The relationship between music and other forms of art – painting, video art and cinema most importantly - has become increasingly important. How do you see this relationship yourself and in how far, do you feel, does music relate to other senses than hearing alone?
People often use the word "cinematic" when talking about my music and I've had several people describe seeing images in their mind while listening to my music or watching me play live. I think it's natural for one sense to activate another. I feel that we all experience synaesthesia on some level.
There seem to be two fundamental tendencies in music today: On the one hand, a move towards complete virtualisation, where tracks and albums are merely released as digital files. And, on the other, an even closer union between music, artwork, packaging and physical presentation. Where do you stand between these poles?
My practical side leans towards digital release and distribution because it's such a direct way to connect with a vast audience and also a very efficient way of making money thanks to sites like Bandcamp. However, the music lover in me will always prefer to release my music with beautiful packing on vinyl, cd, or cassette. I love reading and am constantly buying new books, but recently I received a Kindle as a gift and discovered that it's much more practical to bring the Kindle with me on tour instead of a stack of books. So now it's a balance between indulging my romantic side that loves and appreciates the object and my pragmatic side that values efficiency.
The role of an artist is always subject to change. What's your view on the (e.g. political/social/creative) tasks of artists today and how do you try to meet these goals in your work?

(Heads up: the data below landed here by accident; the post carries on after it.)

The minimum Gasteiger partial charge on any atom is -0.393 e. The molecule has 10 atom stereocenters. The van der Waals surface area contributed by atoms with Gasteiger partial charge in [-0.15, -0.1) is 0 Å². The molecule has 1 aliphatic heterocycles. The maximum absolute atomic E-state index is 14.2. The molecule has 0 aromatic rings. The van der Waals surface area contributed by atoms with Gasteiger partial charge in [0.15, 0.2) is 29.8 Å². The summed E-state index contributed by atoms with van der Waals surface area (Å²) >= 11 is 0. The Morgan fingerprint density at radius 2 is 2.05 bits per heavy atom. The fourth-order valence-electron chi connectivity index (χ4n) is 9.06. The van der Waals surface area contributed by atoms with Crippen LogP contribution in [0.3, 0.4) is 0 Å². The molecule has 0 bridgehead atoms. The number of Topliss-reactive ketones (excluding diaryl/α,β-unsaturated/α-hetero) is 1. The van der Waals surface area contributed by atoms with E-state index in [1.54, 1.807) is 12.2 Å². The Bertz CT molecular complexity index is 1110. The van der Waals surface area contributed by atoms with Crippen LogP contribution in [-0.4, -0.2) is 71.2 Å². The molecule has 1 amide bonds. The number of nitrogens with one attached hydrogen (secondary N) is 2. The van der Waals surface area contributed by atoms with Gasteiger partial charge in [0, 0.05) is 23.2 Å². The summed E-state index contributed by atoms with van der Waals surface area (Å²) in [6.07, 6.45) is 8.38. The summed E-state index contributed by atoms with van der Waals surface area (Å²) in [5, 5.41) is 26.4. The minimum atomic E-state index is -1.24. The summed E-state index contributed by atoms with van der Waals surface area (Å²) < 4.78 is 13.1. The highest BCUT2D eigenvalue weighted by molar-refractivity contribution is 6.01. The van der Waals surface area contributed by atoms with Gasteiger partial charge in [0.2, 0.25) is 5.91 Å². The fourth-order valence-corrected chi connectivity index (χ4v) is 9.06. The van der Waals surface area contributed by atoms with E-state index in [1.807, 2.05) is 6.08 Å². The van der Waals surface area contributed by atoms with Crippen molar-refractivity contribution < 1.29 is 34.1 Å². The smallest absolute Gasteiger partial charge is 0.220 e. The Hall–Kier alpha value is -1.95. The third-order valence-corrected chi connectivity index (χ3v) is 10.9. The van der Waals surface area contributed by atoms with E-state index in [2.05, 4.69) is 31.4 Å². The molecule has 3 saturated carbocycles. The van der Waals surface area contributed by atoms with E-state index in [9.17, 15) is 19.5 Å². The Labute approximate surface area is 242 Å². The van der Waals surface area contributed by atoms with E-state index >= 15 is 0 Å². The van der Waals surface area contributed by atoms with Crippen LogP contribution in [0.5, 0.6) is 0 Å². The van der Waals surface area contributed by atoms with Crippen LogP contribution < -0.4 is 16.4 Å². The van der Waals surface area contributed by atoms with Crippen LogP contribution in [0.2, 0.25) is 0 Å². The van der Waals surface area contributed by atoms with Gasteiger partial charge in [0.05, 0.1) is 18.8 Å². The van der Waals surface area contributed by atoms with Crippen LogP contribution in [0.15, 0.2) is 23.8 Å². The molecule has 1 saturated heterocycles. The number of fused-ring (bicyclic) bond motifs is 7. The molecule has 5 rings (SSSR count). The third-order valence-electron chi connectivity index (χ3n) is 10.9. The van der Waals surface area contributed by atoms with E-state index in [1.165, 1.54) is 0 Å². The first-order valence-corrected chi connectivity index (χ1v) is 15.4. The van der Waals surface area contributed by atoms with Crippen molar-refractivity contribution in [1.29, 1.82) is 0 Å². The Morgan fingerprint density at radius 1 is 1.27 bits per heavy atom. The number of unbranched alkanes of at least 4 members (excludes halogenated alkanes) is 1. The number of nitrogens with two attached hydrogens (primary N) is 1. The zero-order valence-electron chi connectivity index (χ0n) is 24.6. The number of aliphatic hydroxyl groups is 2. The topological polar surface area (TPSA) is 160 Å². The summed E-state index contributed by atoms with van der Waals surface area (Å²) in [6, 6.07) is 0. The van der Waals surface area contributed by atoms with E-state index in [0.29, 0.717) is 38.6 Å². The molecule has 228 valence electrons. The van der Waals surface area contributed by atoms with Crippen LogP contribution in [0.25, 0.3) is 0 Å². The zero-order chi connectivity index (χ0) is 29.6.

I'm seeing many artist friends use their work as a means to promote a cause that's dear to them. I recently bought a very limited edition LP by my friend Bishop & Clerk that benefitted the preservation of African Rhinos. My friend Eric Quach released a trio album with his group Parallel Lines that is benefitting Polar Bears International.
Music-sharing sites and -blogs as well as a flood of releases in general are presenting both listeners and artists with challenging questions. What's your view on the value of music today? In what way does the abundance of music change our perception of it?
I think it's a wonderful time in history for the listener, having so many resources online to learn about new music. Of course the sheer abundance of music that's available online means that there's increased pressure on the artist to constantly create and release new music to remain relevant and in the media. Everyone knows how hard it is to eek out a living as a musician but I personally feel that the new opportunities that arise out of this new ability to discover and hear music from artists all over the world outweighs the negative impact that the same accessibility has had on the record industry and on record sales.
How, would you say, could non-mainstream forms of music reach wider audiences?
I think that Bandcamp is the greatest website for underground musicians at the moment. Anyone can find and stream your music through their site and the artists actually get paid for their music if the listeners buy the digital downloads.
Usually, it is considered that it is the job of the artist to win over an audience. But listening is also an active, rather than just a passive process. How do you see the role of the listener in the musical communication process?
I very much feel that the listener can change the perception of a composition especially in the live environment. Music takes on different meaning with an audience
Reaching audiences usually involves reaching out to the press and possibly working with a PR company. What's your perspective on the promo system? In which way do music journalism and PR companies change the way music is perceived by the public?
I've done a lot of self-promotion in the past when I've released my music on my own label, Saffron Records, and it's amazing how I've developed friendships with a lot of the music journalists that I initially contacted for press. This whole process is about connecting with people and I think it's great when the artist can interface one-on-one with the media and develop a personal bond instead of merely promoting a product.